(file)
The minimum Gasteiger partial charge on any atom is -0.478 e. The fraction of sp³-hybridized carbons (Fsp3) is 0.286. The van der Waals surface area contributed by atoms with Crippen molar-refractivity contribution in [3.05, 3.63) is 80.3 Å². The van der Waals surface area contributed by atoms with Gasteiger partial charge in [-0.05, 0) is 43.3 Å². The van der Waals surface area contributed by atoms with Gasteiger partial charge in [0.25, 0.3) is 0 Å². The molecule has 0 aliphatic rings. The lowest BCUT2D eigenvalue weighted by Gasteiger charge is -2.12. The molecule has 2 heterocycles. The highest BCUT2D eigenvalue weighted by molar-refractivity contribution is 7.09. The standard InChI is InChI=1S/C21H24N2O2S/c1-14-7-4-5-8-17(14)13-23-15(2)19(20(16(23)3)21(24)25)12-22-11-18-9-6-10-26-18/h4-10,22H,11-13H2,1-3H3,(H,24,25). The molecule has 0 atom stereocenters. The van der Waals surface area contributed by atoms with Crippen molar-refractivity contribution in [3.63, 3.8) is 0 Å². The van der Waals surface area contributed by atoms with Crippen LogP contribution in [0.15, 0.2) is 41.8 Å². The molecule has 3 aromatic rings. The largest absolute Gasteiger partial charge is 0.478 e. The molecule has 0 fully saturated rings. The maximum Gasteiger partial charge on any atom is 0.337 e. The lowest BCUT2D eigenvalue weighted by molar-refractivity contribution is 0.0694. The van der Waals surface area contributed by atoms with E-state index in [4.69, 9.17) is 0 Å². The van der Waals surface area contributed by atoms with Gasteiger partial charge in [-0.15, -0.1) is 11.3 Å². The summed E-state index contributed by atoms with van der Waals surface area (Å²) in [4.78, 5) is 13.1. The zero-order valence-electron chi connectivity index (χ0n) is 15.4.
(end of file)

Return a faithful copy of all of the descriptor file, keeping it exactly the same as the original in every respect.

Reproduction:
The minimum Gasteiger partial charge on any atom is -0.478 e. The fraction of sp³-hybridized carbons (Fsp3) is 0.286. The van der Waals surface area contributed by atoms with Crippen molar-refractivity contribution in [3.05, 3.63) is 80.3 Å². The van der Waals surface area contributed by atoms with Gasteiger partial charge in [-0.05, 0) is 43.3 Å². The van der Waals surface area contributed by atoms with Gasteiger partial charge in [0.25, 0.3) is 0 Å². The molecule has 0 aliphatic rings. The lowest BCUT2D eigenvalue weighted by Gasteiger charge is -2.12. The molecule has 2 heterocycles. The highest BCUT2D eigenvalue weighted by molar-refractivity contribution is 7.09. The standard InChI is InChI=1S/C21H24N2O2S/c1-14-7-4-5-8-17(14)13-23-15(2)19(20(16(23)3)21(24)25)12-22-11-18-9-6-10-26-18/h4-10,22H,11-13H2,1-3H3,(H,24,25). The molecule has 0 atom stereocenters. The van der Waals surface area contributed by atoms with Crippen molar-refractivity contribution in [3.63, 3.8) is 0 Å². The van der Waals surface area contributed by atoms with Crippen LogP contribution in [0.15, 0.2) is 41.8 Å². The molecule has 3 aromatic rings. The largest absolute Gasteiger partial charge is 0.478 e. The molecule has 0 fully saturated rings. The maximum Gasteiger partial charge on any atom is 0.337 e. The lowest BCUT2D eigenvalue weighted by molar-refractivity contribution is 0.0694. The van der Waals surface area contributed by atoms with E-state index in [4.69, 9.17) is 0 Å². The van der Waals surface area contributed by atoms with Gasteiger partial charge in [-0.15, -0.1) is 11.3 Å². The summed E-state index contributed by atoms with van der Waals surface area (Å²) in [4.78, 5) is 13.1. The zero-order valence-electron chi connectivity index (χ0n) is 15.4.